HW: It is real, and it’s so silly it’s a real thing. And maybe psychology helped, but I know things like having pecs and abs and a symmetrical face matter to people. And if you use it right your opinion carries more weight than some other people’s, which is unfortunate. But I’m hoping to use my platform and my relatively symmetrical face to maybe give voice to Asian-Americans in nightlife, at least in the Seattle area.
MK: It sounds like you’re approaching Instagram a little bit like a political act.
HW: Oh, definitely. I mean, it may not seem like that and someone else looking at it might be like, no, he’s just having his pussy out just for the likes. But my voice can carry the same weight as that of a queer white DJ who’s been doing shit in Seattle for like, 10 years.
MK: I also think there’s something to be said for the fact that you don’t go the extra mile to explain why you’re doing this, you’re just doing it and people can interpret it as they will. Because none of these white men have to explain their shirtless photos. You know what I mean? If you did the mission statement thing…you don’t need to do that.
HW: No. I’m just putting myself out there. It’s weird. The more you put yourself out there, the more heat you’re going to get, but also the more attention paid. So I was just like, whatever. Exposure, exposure, exposure.
MK: Do you see any downsides to it?
HW: I think there’s a sense of disingenuousness. Sometimes people might read it that way—and I don’t blame them, because how can you get any depth from my Instagram? Unless you really look for it. Or ask me.
MK: Do you think those same assumptions are being made about white men on Instagram?
HW: Oh yeah, but maybe it’s not talked about. Maybe they’re not honest about it, whereas I’m very self-aware and honest about it.
MK: Are there certain assumptions people make because you’re Asian?
HW: Well, I can’t really show my dick, so sometimes I show my butt and maybe sometimes people assume I’m a bottom. I wish there were more Asians who did it; I know of some and I love that they’re doing it. But you don’t see Asian bodies in the media. That’s also where it started from. I didn’t see naked Asian men anywhere—TV, magazines, porn, anywhere. Unless you’re fetishized. And I was like, I want to see bodies that look like mine represented and sexualized. I want to get used to seeing it. I got so used to seeing white bodies that my body became a stranger to me. I was so used to seeing what a white male body looked like that, looking at my body in the mirror, I was like, who’s this dude? Is this mine? Why does it look like that? Why do I look like that? And definitely seeing my body on a digital platform and seeing people respond to it validated me a little bit, which is kinda sad. But you only see white bodies digitized and plastered on platforms like magazines, TV, the internet.
MK: It’s like until you see it it doesn’t exist.
MK: And that’s how we see things now, through Instagram.
HW: Yeah…yeah, yeah, yeah. I wanted to normalize an Asian body. I wanted to fetishize it.
MK: It’s interesting because it seems like we both had similar experiences in that we grew up surrounded by Asian bodies and Asian people, yet there’s such a disconnect with media representation. Even being in Hawaii, which has such a high percentage of Japanese people specifically, which is what I am, but then seeing all these sexualized white bodies. Then throughout puberty seeing my friends have these hairless bodies whereas I was always hairy, so I had this insecurity—I was like, oh my God, I need to shave all this off. I didn’t even realize that it was possible for that to be an okay thing until way later, which is crazy.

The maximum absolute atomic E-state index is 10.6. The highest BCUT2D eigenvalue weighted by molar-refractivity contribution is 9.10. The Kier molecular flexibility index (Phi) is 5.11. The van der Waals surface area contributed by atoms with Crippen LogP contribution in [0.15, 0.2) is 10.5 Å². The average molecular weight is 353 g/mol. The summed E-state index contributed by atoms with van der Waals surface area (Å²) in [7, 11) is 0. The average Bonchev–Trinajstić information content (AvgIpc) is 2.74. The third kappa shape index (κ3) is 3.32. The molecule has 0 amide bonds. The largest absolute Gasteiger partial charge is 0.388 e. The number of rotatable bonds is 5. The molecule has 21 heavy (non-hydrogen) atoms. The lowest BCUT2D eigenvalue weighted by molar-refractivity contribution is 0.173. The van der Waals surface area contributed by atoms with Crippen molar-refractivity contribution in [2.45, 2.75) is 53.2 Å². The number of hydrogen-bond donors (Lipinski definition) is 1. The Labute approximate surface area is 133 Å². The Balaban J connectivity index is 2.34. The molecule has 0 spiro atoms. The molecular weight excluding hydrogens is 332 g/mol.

HW: A spectrum needs to be shown. Because a lot of white dudes think that Asian dudes are hairless.
MK: Yeah! In my early days of Grindr I would actually warn people before meeting up with them. Just so you know, I’m hairy. Because you’re expecting me to show up and be this hairless twink and that’s not gonna happen. But I also feel like, why did I need to do that?
HW: No, but I get that. You were put into this psychic box, a psychic prism.
MK: Are you dating anyone right now?
HW: Uhh, define dating. I’m seeing people, but I’m officially single.
MK: Ok. Who are some of your favorite Instagram folk? Someone that you see in your feed and you’re like, ohh, that guy.
HW: No one, really. Of course, I’ll see a picture and I’ll be like, oh, that guy’s cute, but I won’t be like, trying to go on their page all the time to refresh. Wait. I think may be I’m lying to you, to your face. Maybe I do? Let me think about this.
MK: It’s ok if you don’t wanna say, cause, you know, then you’re putting your shit out there.
HW: Um, no. I do. I hate talking about my crushes because I hate my crushes.
MK: They’re problematic.
HW: They’re problematic. I’m problematic. Everybody’s problematic.
MK: I know, it’s hard.
HW: No shout-outs to anybody.
MK: Do you have a type?
HW: Yeah…but, also problematic. I hate having a type.
MK: It’s so hard, right? It’s like, do you really go in and dissect that? Or do you let desire be what it is?
HW: I do, it’s both. I let desire be what it wants to be, but I hate my type. It’s a lot of psychological…well, ok, this is what I’ll say. Because I grew up in a heavily religious organization I’m really attracted to, basically, youth pastor trade. A little more clean-shaven. If you look like you’ve given a sermon, you’re my type.
MK: Sounds like you’re describing yourself.
HW: Yeah, I mean…a little bit. I think I try to be what I’m sexually attracted to. I call myself a club dad, not a club kid, because I feel like when I’m at the club I’m like a dad. I dress to pass as a nightlife personality, but I’m always in the back helping people. And I don’t drink.
MK: I was wondering where the @dads_smooth_ass came from, because you don’t really read as a dad. But I see it a little bit.
HW: Partly from me trying to be a club dad, also, slash, I was just imagining an Asian as a dad and I’m smooth. When you think of daddies, you think maybe hairy white dudes. And dad’s smooth ass…it just came on a whim.